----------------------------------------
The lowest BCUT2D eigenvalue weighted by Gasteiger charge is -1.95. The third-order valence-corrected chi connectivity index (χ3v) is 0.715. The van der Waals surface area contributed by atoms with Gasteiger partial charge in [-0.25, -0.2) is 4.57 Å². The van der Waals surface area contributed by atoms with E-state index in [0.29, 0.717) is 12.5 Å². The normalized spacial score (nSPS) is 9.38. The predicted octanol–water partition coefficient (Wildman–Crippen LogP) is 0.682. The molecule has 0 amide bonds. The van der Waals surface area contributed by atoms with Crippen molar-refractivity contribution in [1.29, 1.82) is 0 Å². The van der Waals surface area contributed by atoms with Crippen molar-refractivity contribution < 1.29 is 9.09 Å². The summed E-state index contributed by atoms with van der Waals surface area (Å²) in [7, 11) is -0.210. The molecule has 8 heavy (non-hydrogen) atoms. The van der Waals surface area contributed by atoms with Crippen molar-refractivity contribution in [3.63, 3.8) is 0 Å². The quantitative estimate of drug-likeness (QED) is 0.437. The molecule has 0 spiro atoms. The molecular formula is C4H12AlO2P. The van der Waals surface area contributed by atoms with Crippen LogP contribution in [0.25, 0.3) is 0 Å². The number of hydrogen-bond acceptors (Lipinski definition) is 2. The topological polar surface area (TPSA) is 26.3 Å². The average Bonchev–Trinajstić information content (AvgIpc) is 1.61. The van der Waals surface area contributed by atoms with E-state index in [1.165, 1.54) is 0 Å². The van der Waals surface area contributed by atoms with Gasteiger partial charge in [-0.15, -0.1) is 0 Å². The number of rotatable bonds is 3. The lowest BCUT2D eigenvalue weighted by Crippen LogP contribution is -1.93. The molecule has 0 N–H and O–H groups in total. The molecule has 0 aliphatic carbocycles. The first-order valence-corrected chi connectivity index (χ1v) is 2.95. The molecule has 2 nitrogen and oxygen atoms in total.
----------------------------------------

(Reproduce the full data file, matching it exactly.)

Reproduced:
The lowest BCUT2D eigenvalue weighted by Gasteiger charge is -1.95. The third-order valence-corrected chi connectivity index (χ3v) is 0.715. The van der Waals surface area contributed by atoms with Gasteiger partial charge in [-0.25, -0.2) is 4.57 Å². The van der Waals surface area contributed by atoms with E-state index in [0.29, 0.717) is 12.5 Å². The normalized spacial score (nSPS) is 9.38. The predicted octanol–water partition coefficient (Wildman–Crippen LogP) is 0.682. The molecule has 0 amide bonds. The van der Waals surface area contributed by atoms with Crippen molar-refractivity contribution in [1.29, 1.82) is 0 Å². The van der Waals surface area contributed by atoms with Crippen molar-refractivity contribution < 1.29 is 9.09 Å². The summed E-state index contributed by atoms with van der Waals surface area (Å²) in [7, 11) is -0.210. The molecule has 8 heavy (non-hydrogen) atoms. The van der Waals surface area contributed by atoms with Crippen molar-refractivity contribution in [3.63, 3.8) is 0 Å². The quantitative estimate of drug-likeness (QED) is 0.437. The molecule has 0 spiro atoms. The molecular formula is C4H12AlO2P. The van der Waals surface area contributed by atoms with Crippen LogP contribution in [0.25, 0.3) is 0 Å². The number of hydrogen-bond acceptors (Lipinski definition) is 2. The topological polar surface area (TPSA) is 26.3 Å². The average Bonchev–Trinajstić information content (AvgIpc) is 1.61. The van der Waals surface area contributed by atoms with E-state index in [1.165, 1.54) is 0 Å². The van der Waals surface area contributed by atoms with Gasteiger partial charge in [-0.15, -0.1) is 0 Å². The number of rotatable bonds is 3. The lowest BCUT2D eigenvalue weighted by Crippen LogP contribution is -1.93. The molecule has 0 N–H and O–H groups in total. The molecule has 0 aliphatic carbocycles. The first-order valence-corrected chi connectivity index (χ1v) is 2.95. The molecule has 2 nitrogen and oxygen atoms in total.